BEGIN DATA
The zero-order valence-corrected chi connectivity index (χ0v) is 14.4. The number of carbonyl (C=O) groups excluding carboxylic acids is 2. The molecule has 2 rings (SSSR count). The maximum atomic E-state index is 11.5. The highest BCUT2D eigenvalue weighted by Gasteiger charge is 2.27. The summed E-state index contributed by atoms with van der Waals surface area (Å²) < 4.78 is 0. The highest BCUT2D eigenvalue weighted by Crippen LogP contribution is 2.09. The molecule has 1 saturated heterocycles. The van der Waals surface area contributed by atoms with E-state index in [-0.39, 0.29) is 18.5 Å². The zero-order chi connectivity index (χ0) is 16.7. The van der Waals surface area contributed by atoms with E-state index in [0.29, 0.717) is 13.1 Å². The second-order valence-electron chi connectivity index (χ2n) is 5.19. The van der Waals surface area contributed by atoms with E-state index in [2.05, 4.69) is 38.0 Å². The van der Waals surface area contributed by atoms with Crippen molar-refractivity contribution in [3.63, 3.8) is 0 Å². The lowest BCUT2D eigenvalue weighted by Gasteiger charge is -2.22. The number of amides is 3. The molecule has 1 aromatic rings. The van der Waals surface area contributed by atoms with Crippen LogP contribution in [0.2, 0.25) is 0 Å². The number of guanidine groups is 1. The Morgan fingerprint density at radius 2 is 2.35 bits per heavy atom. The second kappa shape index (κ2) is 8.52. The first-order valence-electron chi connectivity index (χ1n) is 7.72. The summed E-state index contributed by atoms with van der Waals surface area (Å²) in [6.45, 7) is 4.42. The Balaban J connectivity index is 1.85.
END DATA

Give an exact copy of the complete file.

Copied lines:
The zero-order valence-corrected chi connectivity index (χ0v) is 14.4. The number of carbonyl (C=O) groups excluding carboxylic acids is 2. The molecule has 2 rings (SSSR count). The maximum atomic E-state index is 11.5. The highest BCUT2D eigenvalue weighted by Gasteiger charge is 2.27. The summed E-state index contributed by atoms with van der Waals surface area (Å²) < 4.78 is 0. The highest BCUT2D eigenvalue weighted by Crippen LogP contribution is 2.09. The molecule has 1 saturated heterocycles. The van der Waals surface area contributed by atoms with E-state index in [-0.39, 0.29) is 18.5 Å². The zero-order chi connectivity index (χ0) is 16.7. The van der Waals surface area contributed by atoms with E-state index in [0.29, 0.717) is 13.1 Å². The second-order valence-electron chi connectivity index (χ2n) is 5.19. The van der Waals surface area contributed by atoms with E-state index in [2.05, 4.69) is 38.0 Å². The van der Waals surface area contributed by atoms with Crippen molar-refractivity contribution in [3.63, 3.8) is 0 Å². The lowest BCUT2D eigenvalue weighted by Gasteiger charge is -2.22. The number of amides is 3. The molecule has 1 aromatic rings. The van der Waals surface area contributed by atoms with Crippen LogP contribution in [0.2, 0.25) is 0 Å². The number of guanidine groups is 1. The Morgan fingerprint density at radius 2 is 2.35 bits per heavy atom. The second kappa shape index (κ2) is 8.52. The first-order valence-electron chi connectivity index (χ1n) is 7.72. The summed E-state index contributed by atoms with van der Waals surface area (Å²) in [6.45, 7) is 4.42. The Balaban J connectivity index is 1.85.